Rain gardens are specially designed to gather and absorb runoff water from rainstorms to reduce the amount of pollutants that enter our waterways. Contrary to a water garden or pond, a rain garden is often dry. Water that collects in a properly designed rain garden typically drains within a day or two. Rain gardens can be an attractive, functional and environmentally conscious landscape solution.
Rain gardens reduce runoff, absorbing up to 30% more rain water than a traditional lawn or landscape. The soil and vegetation in rain gardens provide filtration removing upward of 80% of the pollutants accumulated in the runoff from roofs and roads. To achieve the most functional rain garden, consideration should be made for the location, soil structure, plant selection and maintenance.
Rain gardens should be situated in an area where rain water gathers; however the site surroundings are important. The garden should not be a space closer than 10 feet to a house or other building. It’s best to avoid planting a rain garden on a steep slope or an area where water flows quickly and heavily. The runoff should accumulate slowly to allow absorption and avoid erosion. Identify the impermeable surfaces on your property, such as a driveway, sidewalk or rooftop, where water is draining into the landscape. Observe the flow of water during a rain storm and identify locations where a rain garden could collect this water.
Determine the soil composition by performing a soil test through your local extension agent. Soil with heavy clay or sand will need more amending than soil with good absorption rates. Remove the top 6-8 inches of soil from the area where your rain garden will be located to create a flat-bottom depression with gently sloped sides. Amend the remaining soil with the appropriate ratio of compost and topsoil based on what was discovered from the soil test. Till the amendments into the rain garden soil. After planting, a 3-inch layer of mulch can be placed over the soil bringing the garden surface slightly below the existing landscape surface.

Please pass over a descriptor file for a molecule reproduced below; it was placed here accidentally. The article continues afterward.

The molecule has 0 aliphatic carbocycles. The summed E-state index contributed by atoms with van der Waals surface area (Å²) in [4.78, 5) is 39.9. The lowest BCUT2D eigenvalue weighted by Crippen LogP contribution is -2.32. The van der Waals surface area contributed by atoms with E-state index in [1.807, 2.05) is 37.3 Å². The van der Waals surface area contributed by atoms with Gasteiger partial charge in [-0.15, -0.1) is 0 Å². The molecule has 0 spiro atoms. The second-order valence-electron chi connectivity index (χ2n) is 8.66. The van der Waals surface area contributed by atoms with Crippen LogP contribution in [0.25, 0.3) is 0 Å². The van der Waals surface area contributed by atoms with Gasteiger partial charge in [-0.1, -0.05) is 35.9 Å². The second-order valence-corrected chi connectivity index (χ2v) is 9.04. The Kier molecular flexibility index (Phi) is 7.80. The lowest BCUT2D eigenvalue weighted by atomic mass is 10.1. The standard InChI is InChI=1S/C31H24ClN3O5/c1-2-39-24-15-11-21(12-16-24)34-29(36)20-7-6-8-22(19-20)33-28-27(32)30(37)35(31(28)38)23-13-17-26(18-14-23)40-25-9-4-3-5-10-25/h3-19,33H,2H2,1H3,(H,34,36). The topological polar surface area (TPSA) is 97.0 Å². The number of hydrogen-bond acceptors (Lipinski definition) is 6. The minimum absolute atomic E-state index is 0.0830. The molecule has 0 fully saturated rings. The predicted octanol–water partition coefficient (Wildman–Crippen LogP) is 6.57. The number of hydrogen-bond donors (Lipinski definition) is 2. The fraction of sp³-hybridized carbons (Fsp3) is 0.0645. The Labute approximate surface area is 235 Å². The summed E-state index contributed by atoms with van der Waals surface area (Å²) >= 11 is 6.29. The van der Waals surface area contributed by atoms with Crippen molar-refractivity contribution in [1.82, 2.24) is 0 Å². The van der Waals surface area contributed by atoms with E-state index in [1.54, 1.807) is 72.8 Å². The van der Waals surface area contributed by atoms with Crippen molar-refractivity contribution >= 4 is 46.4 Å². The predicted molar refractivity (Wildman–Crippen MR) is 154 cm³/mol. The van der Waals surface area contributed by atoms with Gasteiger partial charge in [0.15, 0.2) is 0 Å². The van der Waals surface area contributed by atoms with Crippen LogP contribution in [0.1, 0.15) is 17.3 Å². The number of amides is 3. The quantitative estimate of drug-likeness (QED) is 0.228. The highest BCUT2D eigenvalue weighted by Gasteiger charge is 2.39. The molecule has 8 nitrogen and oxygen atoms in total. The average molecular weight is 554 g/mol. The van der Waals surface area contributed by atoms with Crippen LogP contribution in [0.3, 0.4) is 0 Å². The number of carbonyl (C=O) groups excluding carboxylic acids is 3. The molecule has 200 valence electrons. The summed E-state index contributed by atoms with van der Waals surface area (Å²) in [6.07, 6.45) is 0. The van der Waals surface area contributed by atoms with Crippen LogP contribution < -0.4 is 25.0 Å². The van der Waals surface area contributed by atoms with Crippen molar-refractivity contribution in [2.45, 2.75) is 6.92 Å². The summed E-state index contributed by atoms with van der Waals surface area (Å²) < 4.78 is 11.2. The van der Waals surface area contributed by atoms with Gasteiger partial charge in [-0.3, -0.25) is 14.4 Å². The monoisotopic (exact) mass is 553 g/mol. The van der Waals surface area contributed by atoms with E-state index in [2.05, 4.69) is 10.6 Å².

Native plants are typically best suited for a rain garden. Their root systems are able to absorb the nutrients and water in the soil and can better withstand the weather extremes. Natives don’t require supplements and can attract butterflies and bees. Perennials, shrubs and wildflowers can be good candidates, but always avoid using invasive species. Plants with greater tolerance for moisture should be placed in the lower lying areas of a rain garden. To increase visibility, position taller growing species in the center with lower species toward the outer borders.
As with any garden, weeding is necessary especially during the first two years. Mulch can help inhibit weed growth and once the rain garden plants fill in, the weeds will likely be crowded out and minimized. Supplemental watering should only be necessary during dry spells of the first year of the garden, if appropriate rain garden plants were selected. After this, the rainfall amount should be sufficient to sustain the garden.
There are many detailed guides that offer instructions for establishing a rain garden. You can also work directly with a professional landscaper to incorporate a rain garden into your overall landscape design. The rain garden can be as simple or grand as you want but it does not need to be overcomplicated. It is quite simply a beautiful solution to an environmental problem.
Cynthia Domenghini is an instructor and coordinator for K-State’s horticultural therapy online certificate program.